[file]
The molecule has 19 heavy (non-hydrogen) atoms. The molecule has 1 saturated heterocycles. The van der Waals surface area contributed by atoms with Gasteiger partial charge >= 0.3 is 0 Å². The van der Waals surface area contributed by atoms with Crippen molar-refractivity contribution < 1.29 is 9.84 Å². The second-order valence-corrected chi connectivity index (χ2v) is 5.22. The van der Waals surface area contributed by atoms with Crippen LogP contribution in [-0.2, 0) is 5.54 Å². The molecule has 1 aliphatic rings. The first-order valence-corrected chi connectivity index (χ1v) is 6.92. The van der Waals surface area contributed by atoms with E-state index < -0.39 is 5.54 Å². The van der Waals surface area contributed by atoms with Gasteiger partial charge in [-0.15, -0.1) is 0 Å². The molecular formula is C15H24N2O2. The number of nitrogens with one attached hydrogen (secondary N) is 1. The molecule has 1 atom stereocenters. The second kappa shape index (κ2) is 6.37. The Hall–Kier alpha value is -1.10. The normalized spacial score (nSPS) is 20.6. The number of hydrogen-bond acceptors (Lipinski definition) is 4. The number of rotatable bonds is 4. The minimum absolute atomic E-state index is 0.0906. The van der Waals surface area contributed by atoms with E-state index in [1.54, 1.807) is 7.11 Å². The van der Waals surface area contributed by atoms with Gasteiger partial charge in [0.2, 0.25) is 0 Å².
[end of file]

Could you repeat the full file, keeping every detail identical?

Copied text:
The molecule has 19 heavy (non-hydrogen) atoms. The molecule has 1 saturated heterocycles. The van der Waals surface area contributed by atoms with Gasteiger partial charge >= 0.3 is 0 Å². The van der Waals surface area contributed by atoms with Crippen molar-refractivity contribution < 1.29 is 9.84 Å². The second-order valence-corrected chi connectivity index (χ2v) is 5.22. The van der Waals surface area contributed by atoms with Crippen LogP contribution in [-0.2, 0) is 5.54 Å². The molecule has 1 aliphatic rings. The first-order valence-corrected chi connectivity index (χ1v) is 6.92. The van der Waals surface area contributed by atoms with E-state index < -0.39 is 5.54 Å². The van der Waals surface area contributed by atoms with Gasteiger partial charge in [-0.15, -0.1) is 0 Å². The molecular formula is C15H24N2O2. The number of nitrogens with one attached hydrogen (secondary N) is 1. The molecule has 1 atom stereocenters. The second kappa shape index (κ2) is 6.37. The Hall–Kier alpha value is -1.10. The normalized spacial score (nSPS) is 20.6. The number of hydrogen-bond acceptors (Lipinski definition) is 4. The number of rotatable bonds is 4. The minimum absolute atomic E-state index is 0.0906. The van der Waals surface area contributed by atoms with E-state index in [1.54, 1.807) is 7.11 Å². The van der Waals surface area contributed by atoms with Gasteiger partial charge in [0.2, 0.25) is 0 Å².